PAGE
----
Submitted names are contributed by users of this website. The accuracy of these name definitions cannot be guaranteed.
From Japanese 内 (uchi) meaning "inside, within" and 田 (da) meaning "paddy, field". ... [more]
Means "inner mountain" in Japanese, from 内 (uchi)
"internal" and 山 (yama)
From a pet form of a Germanic compound personal name beginning with odal
Habitational name for someone from Ulatowo in Ostrołęka voivodeship, a place named with Old Polish ulot, ulatać meaning "to fly away".
German surname meaning "from the city of Ulm".
Habitational name for someone from a place called Ilshofen (old form Ulleshoven), near Schwäbisch Hall.
ULVAEUS Swedish (Rare)
Allegedly a latinization of Ulfsäter, a combination of Swedish ulv
"wolf" and säter
"mountain pasture". Björn Ulvaeus (b. 1945) is a Swedish songwriter, composer and former member of ABBA.
ULVESTAD Norwegian (Rare)
Habitational name from any of five farmsteads, most in western Norway, named from Old Norse ulfr
meaning ‘wolf’ + staðir
, plural of staðr
meaning ‘farmstead’, ‘dwelling’.
Means "son of Ulyan
". This was the birth surname of Russian revolutionary Vladimir Lenin.
From the Japanese 梅 (ume
) "plum" and 田 (da
) "rice paddy" or 多 (da
From the Japanese 梅 (ume
) "plum" and 澤 or 沢 (zawa
This indicates familial origin within the Masovian village of Umiastów.
UMON Japanese (Rare)
This surname combines 右 (u, yuu, migi) meaning "right" or 宇 (u) meaning "eaves, heaven, house, roof" with 門 (mon, kado, to) meaning "gate."... [more]
Habitational name from a place named with Old Norse undir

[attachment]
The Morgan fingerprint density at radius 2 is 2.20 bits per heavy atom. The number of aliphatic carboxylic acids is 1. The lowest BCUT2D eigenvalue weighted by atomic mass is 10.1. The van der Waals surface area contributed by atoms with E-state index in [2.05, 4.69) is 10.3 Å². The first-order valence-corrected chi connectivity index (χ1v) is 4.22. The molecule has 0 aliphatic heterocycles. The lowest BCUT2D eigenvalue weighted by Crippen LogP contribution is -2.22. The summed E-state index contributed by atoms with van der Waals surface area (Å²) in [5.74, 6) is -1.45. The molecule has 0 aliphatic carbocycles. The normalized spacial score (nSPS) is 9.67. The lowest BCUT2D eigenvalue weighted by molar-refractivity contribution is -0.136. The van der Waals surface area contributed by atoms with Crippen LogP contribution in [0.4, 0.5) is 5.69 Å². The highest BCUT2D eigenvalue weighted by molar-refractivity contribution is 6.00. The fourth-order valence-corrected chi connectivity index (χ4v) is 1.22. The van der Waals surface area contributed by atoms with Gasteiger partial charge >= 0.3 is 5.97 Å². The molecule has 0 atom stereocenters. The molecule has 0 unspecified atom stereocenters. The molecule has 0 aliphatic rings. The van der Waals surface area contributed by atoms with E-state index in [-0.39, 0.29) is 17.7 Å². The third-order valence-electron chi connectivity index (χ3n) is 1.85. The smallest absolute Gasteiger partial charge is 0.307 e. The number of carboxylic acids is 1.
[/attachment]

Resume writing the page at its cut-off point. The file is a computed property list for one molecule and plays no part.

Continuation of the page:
meaning "under" and berg
meaning "mountain, hill".
German, Jewish (Ashkenazic), and Slovenian: ethnic name for a Hungarian or a nickname for someone who had trade relations with Hungary, from the ethnic term Unger ‘Hungarian’ ... [more]
Topographic name for someone who lived below a mountain ridge, from Middle High German under
meaning ‘under’ + rein
From a place name meaning "squatter's holding" from Old English unthanc
(literally "without consent").
From the Old English male personal name Hūnwine
, literally "bearcub-friend" (later confused with Old English unwine
"enemy"). Bearers include British publisher Sir Stanley Unwin (1885-1968) and "Professor" Stanley Unwin (1911-2002), South African-born British purveyor of comical nonsense language.
Most probably an altered spelling of English Upshire, a habitational name from Upshire in Essex, named with Old English upp
"up" and scir
"district". Alternatively, it may be a variant of Upshaw
URBAN English, French, German, Czech, Slovak, Polish, Ukrainian, Belarusian, Hungarian, Jewish
From a medieval personal name (Latin Urbanus meaning "city dweller", a derivative of urbs meaning "town", "city").
habitational name for someone from a place named with the personal name Urban.
Most probably a topographic name formed with Basque ur- ‘water’.
URIE Scottish, English, Irish
From the Scottish Fetteresso parish, Kincardineshire. May mean someone who is brave and loud.
Basque surname meaning "distant, far away" in Euskara.
From Slavic urush
which means "warrior". This was the surname of a noble family in Russia.
the prefix use means bird in Basque and the prefix che means bird. Useche means bird house
Perhaps a variant of Osselton
, a habitational name from a lost or unidentified place, probably in northeastern England, where this name is most common.
From Middle Low German ūt-echtisch ‘outsider’, a term denoting someone who was not a member of a particular guild.
This surname is used as either 宇都宮 or 宇津宮 with 宇 (u) meaning "eaves, heaven, house, roof", 都 (tsu, to, miyako) meaning "capital, metropolis", 津 (shin, tsu) meaning "ferry, harbour, haven, port" and 宮 (kyuu, ku, kuu, guu, miya) meaning "constellations, palace, princess, Shinto shrine."... [more]
UZUMAKI Japanese (Rare)
This name combines 渦 (ka, uzu) meaning "eddy, vortex, whirlpool" or 太 (ta, tai, futo.i, futo.ru) meaning "big around, plump, thick" with 巻 (kan, ken, maki, ma.ki, ma.ku) meaning "book, coil, part, roll up, scroll, tie, volume, wind up."... [more]